By Taylor Pittenger
During September 29th’s colloquy, President Heather Knight referenced a Senate bill that was recently passed on September 30. The bill mentioned in colloquy is SB-1146.
The Equity in Higher Education Act is a bill that congress passed in 2009 which states, “all persons, regardless of disability, gender, nationality, race or ethnicity, religion, sexual orientation, or other specified bases, equal rights and opportunities in the postsecondary institutions of the state.” With that being said, “Both the federal and state laws do not apply to an educational institution that is controlled by a religious organization if the application would not be consistent with the religious tenets of that organization.” This means that religious institutions have a right to be exempt from this act.
The bill mentioned in colloquy--SB-1146—is meant to regulate institutions that wish to be exempt from the Equity in Higher Education Act for religious reasons. SB-1146 wants institutions to make it clear that they are being exempt. The bill states, “An institution that has an exemption from either the Equity in Higher Education Act or Title IX to make specified disclosures to the institution’s current and prospective students, faculty members, and employees, and to the Student Aid Commission, concerning the institution’s basis for having the exemption.”
According to SB-1146, starting the 2017-2018 school year, all schools that are exempt from the Equity in Higher Education Act must disclose why they are exempt. The bill gives examples on how this can be done:
“(1) The disclosure shall be displayed in a prominent location of the campus or school site. ‘Prominent location’ being the location or locations in the main administrative building or other areas where notices regarding the institution’s rules, regulations, procedures, and standards of conduct are posted.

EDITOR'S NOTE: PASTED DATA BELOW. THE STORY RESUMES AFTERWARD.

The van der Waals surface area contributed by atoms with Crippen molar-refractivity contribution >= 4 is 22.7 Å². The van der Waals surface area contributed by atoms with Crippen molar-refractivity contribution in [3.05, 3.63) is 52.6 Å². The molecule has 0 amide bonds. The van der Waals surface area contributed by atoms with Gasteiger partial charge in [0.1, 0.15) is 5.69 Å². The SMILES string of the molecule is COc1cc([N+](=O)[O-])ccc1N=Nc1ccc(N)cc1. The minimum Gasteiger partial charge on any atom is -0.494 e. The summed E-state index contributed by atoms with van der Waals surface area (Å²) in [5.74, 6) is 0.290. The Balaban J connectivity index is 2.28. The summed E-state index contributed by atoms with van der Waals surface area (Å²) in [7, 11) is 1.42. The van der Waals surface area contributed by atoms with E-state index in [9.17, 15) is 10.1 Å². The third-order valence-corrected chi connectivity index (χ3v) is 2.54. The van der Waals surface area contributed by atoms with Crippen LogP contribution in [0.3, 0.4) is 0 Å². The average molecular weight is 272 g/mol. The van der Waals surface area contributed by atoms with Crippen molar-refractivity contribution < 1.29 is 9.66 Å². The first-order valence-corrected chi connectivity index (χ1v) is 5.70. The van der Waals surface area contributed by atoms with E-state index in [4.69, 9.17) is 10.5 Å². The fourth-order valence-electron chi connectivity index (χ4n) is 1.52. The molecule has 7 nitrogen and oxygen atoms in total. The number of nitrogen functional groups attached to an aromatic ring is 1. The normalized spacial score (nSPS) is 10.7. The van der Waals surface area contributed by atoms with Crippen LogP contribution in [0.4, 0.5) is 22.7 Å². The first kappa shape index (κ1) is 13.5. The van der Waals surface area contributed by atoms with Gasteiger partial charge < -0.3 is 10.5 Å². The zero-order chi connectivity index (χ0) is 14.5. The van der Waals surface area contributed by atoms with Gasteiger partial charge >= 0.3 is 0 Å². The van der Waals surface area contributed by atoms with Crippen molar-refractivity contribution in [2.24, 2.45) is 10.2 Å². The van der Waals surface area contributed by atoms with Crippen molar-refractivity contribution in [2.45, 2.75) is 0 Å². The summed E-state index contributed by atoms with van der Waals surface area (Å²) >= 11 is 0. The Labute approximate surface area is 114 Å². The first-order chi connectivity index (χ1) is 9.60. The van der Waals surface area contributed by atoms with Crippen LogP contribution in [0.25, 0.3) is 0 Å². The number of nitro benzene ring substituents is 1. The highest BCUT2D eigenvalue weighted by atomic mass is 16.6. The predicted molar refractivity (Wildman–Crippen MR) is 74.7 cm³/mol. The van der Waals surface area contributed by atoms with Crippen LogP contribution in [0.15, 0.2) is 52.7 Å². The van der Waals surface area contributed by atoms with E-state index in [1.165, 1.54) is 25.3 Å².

(2) The disclosure shall be included in written materials sent to prospective students seeking admission to the institution.
(3) “The disclosure shall be provided as part of orientation programs conducted for new students at the beginning of each quarter, semester, or summer session, as applicable.” A related bill, Assembly Bill 1888, would only give an institution Cal-Grant funding if “the institution shall not subject an applicant, student, or employee of the institution to discrimination on the basis of, among other things, sex, sexual orientation, gender identity, or gender expression.”
However, Assembly Bill 1888 did not pass.
In summary, there are bills created to protect students from discrimination. Some institutions, on the basis of religious freedom, can be exempt from these anti-discrimination bills. However, SB-1146 was passed to insure that institutions which wish to be exempt from anti-discrimination bills must state they are exempt and explain why they are exempt starting the 2017-2018 school year.